NEW YORK (The Street) -- Even economists are scratching their heads over why consumers aren't spending more. 

"Momentum into the second quarter is pretty soft for the consumer. It is a bit puzzling," said Michelle Meyer, deputy head of U.S. economics at Bank of America Merrill Lynch (BAC). "We've seen a period of solid job growth, consumer confidence has improved and gas prices have fallen tremendously. The backdrop for the consumer should be pretty attractive, yet the consumer hasn't shown much benefit."

Retail sales showed no increase in April, the Commerce Department said on Wednesday, despite the 0.2% increase economists were looking for. Sales rose 1.1% in March, compared with a previously reported 0.9% increase. February saw a 0.5% decline in sales.

"The data was primed for a rebound and we saw that in March," Meyer added. "But it was a short lived rebound given the weak April numbers."

Spending at restaurants rose 0.7% during the month, while expenditures on bigger-ticket items like autos, fell 0.4%.

Department store sales slumped 2.2%, which helps explain Macy's (M) lackluster earnings, released on Wednesday. During the first-quarter, the retail giant's revenue decreased 0.7%, while profits fell 14%, on a year-over-year basis.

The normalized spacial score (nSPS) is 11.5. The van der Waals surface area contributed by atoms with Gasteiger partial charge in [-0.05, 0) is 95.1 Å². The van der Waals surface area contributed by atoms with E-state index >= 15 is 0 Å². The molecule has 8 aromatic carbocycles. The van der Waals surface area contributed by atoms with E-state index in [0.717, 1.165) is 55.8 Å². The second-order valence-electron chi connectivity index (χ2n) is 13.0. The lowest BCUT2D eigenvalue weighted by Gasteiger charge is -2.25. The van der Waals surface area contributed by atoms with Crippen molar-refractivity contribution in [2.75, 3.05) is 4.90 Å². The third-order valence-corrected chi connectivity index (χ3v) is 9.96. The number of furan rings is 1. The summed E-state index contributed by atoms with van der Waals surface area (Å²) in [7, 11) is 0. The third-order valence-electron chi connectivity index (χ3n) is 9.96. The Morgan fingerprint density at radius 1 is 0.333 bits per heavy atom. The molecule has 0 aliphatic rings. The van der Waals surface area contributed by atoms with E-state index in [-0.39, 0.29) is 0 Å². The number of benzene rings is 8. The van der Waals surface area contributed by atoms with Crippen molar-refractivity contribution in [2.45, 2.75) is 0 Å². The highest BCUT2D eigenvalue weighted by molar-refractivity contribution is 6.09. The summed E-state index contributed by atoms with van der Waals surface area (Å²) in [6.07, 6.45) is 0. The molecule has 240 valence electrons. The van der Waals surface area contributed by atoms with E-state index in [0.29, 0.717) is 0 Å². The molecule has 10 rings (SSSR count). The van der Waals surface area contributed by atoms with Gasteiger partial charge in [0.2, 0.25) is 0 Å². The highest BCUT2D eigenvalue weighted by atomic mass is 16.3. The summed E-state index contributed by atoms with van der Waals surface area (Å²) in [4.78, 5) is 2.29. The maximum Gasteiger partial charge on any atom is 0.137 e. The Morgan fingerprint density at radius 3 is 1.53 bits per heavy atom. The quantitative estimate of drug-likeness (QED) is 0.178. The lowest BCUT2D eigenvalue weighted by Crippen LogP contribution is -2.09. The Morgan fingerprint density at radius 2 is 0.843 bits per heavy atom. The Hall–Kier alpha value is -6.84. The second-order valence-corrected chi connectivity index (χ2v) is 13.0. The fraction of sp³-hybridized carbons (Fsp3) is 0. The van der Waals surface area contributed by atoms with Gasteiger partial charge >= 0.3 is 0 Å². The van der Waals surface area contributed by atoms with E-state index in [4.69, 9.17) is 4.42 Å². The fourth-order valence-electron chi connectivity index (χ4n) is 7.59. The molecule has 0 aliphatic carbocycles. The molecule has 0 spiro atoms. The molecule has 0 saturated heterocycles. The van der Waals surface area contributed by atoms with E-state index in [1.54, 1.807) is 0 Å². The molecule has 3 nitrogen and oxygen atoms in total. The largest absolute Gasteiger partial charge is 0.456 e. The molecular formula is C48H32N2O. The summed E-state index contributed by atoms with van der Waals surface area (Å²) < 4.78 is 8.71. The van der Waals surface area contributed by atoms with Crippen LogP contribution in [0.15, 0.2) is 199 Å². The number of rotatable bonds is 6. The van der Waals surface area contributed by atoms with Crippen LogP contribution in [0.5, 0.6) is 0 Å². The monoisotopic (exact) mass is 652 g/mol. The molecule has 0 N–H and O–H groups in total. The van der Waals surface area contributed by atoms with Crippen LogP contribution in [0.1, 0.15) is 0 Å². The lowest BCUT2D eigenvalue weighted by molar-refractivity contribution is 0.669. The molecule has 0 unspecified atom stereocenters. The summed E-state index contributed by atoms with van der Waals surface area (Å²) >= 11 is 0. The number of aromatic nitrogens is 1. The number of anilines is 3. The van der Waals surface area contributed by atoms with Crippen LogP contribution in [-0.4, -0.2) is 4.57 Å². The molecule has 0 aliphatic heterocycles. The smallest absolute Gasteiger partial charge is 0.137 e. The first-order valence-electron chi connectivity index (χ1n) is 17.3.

Still, economists say the month-to-month retail sales numbers are volatile and are subject to revisions.

Economic data is especially important in 2015, as the Federal Reserve looks for an opening to lift short-term interest rates, in an effort to normalize monetary policy. Rates have remained close to zero since December 2008.

The Federal Reserve insists its policy decisions are based on incoming economic data.

"I would argue the data is not cooperating with them," Meyer added. "They started talking about normalization during the end of last year when GDP growth was 5%, but things have changed since then."

The latest reading on GDP showed the economy grew just 0.2% during the first-quarter of 2015. Not to mention inflation, which still remains below the central bank's 2% target.

"Unless the data starts to pick up, it makes it hard for them to justify hiking in September,"she said, referring to the month many economists have been continuously leaning towards for normalizing policy.

Though the Fed could pull the trigger at any one of its monthly meetings. The next one is held on June 16-17.

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